US Presidential Candidates on Net Neutrality

With Sen. Bernie Sanders (D-VT) having now endorsed his rival, Hillary Clinton, Andrew Jay Schwartzman of the Benton Foundation describes the two remaining US major-party presidential candidates’ positions on Net Neutrality:

The presumptive nominees have already staked out positions supporting (Hillary Clinton) and opposing (Donald Trump) network neutrality. A Trump-appointed FCC would presumably stop utilizing Title II powers and refrain from enforcing the network neutrality rules, but a formal recision of the FCC’s decision would take some time and would require some legal gymnastics. There is plenty of time to address that scenario if and when it happens.

Nonetheless, according to DSL Reports, even Mrs. Clinton continues to accept money from anti-Neutrality Internet providers such as AT&T:

AT&T’s Top Lobbyist Backs Hillary Clinton

Net Neutrality Now

Net Neutrality Now

Sky Broadband Latest UK ISP to Block Adult Sites

According to Wired UK, Sky Broadband is the latest UK Internet provider to block adult websites by default for new customers as well as for existing customers who haven’t yet elected to opt out. As the article notes, the plan includes some potential pitfalls:

[T]he first time a user goes to a restricted website, they will be invited to amend the filter settings, or turn it off altogether. However, only the account holder will have the ability to do this – not necessarily a hurdle for families, but potentially a problem in shared houses of adult occupants. Sky’s announcement does not specify what filters will be used to determine whether a site is “inappropriate” or not.

I thought it would be interesting to see how this blog is filtered in the UK, as determined by (image below)

Open Rights Group report on this blog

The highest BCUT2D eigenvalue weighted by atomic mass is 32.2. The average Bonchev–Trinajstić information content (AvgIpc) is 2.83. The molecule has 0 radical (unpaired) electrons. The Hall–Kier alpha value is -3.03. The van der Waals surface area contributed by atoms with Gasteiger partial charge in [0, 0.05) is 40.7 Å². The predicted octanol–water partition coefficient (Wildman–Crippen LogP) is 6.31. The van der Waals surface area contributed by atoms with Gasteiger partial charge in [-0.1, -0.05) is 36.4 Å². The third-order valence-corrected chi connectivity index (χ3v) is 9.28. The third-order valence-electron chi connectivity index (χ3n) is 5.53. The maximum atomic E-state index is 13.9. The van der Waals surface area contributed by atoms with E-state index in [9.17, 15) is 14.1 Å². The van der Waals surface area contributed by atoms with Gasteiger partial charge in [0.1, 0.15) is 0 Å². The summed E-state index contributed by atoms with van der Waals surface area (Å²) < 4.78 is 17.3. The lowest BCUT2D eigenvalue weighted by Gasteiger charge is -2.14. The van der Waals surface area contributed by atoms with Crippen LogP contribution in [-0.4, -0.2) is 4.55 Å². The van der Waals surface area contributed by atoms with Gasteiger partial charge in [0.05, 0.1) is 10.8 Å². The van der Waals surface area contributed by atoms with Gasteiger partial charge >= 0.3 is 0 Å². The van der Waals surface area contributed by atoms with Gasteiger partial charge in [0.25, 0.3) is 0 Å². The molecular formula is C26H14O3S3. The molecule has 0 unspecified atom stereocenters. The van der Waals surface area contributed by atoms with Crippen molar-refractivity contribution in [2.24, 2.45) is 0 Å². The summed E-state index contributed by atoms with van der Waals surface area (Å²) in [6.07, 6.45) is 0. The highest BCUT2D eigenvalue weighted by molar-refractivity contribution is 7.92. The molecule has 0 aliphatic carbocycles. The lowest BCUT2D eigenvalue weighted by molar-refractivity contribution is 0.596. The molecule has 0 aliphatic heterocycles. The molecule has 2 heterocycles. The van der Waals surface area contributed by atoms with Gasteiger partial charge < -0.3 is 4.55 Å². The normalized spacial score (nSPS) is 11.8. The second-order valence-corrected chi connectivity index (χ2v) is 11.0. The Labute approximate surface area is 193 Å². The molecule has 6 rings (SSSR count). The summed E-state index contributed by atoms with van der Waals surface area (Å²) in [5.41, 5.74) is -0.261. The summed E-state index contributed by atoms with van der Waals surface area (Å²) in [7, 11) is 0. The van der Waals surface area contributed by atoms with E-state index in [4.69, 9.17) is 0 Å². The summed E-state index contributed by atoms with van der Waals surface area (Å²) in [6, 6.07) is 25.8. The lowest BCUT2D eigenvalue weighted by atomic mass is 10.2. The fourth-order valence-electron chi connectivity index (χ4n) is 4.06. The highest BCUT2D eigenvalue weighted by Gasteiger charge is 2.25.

Open Rights Group report on this blog

More Reasons ISP’s Need Common Carrier Regulation

Today’s news offers two more examples of why the local ISP monopolies and duopolies in the US need to be regulated by the FCC as common carriers.

First, this is one of many recent legal cases where incumbent ISP’s have pressured state and local authorities to physically block access to potential competitors:

Frontier teams with AT&T to block Google Fiber access to utility poles

As we reported in February, AT&T sued the local government in Louisville and Jefferson County, Kentucky to stop a new ordinance designed to give Google Fiber and similar companies access to utility poles.

Next, Kate Murphy reports at Today Online about why American ISP’s are notorious for providing hideous customer support:

Why tech support is (purposely) unbearable

The most egregious offenders are companies like cable and mobile service providers, which typically have little competition and whose customers are bound by contracts or would be considerably inconvenienced if they cancelled their service. Not surprisingly, cable and mobile service providers are consistently ranked by consumers as providing the worst customer support.